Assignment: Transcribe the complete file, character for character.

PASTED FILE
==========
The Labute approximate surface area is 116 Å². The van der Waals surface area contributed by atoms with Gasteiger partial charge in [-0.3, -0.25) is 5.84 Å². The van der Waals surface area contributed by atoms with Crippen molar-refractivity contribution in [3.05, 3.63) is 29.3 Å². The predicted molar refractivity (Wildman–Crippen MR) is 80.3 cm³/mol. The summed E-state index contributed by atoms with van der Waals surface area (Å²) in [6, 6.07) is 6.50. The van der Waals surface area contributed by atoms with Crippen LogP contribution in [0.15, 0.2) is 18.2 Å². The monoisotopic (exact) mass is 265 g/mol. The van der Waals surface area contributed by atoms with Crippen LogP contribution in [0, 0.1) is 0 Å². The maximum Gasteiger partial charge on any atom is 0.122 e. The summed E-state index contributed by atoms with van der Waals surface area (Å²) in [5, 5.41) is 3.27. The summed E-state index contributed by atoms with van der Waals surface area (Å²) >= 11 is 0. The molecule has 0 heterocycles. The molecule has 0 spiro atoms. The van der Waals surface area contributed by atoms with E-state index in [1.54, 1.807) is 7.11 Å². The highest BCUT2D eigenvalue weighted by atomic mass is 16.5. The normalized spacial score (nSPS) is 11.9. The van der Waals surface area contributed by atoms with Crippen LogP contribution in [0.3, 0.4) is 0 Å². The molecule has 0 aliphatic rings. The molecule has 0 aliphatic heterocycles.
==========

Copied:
The Labute approximate surface area is 116 Å². The van der Waals surface area contributed by atoms with Gasteiger partial charge in [-0.3, -0.25) is 5.84 Å². The van der Waals surface area contributed by atoms with Crippen molar-refractivity contribution in [3.05, 3.63) is 29.3 Å². The predicted molar refractivity (Wildman–Crippen MR) is 80.3 cm³/mol. The summed E-state index contributed by atoms with van der Waals surface area (Å²) in [6, 6.07) is 6.50. The van der Waals surface area contributed by atoms with Crippen LogP contribution in [0.15, 0.2) is 18.2 Å². The monoisotopic (exact) mass is 265 g/mol. The van der Waals surface area contributed by atoms with Crippen LogP contribution in [0, 0.1) is 0 Å². The maximum Gasteiger partial charge on any atom is 0.122 e. The summed E-state index contributed by atoms with van der Waals surface area (Å²) in [5, 5.41) is 3.27. The summed E-state index contributed by atoms with van der Waals surface area (Å²) >= 11 is 0. The molecule has 0 heterocycles. The molecule has 0 spiro atoms. The van der Waals surface area contributed by atoms with E-state index in [1.54, 1.807) is 7.11 Å². The highest BCUT2D eigenvalue weighted by atomic mass is 16.5. The normalized spacial score (nSPS) is 11.9. The van der Waals surface area contributed by atoms with Crippen LogP contribution in [0.3, 0.4) is 0 Å². The molecule has 0 aliphatic rings. The molecule has 0 aliphatic heterocycles.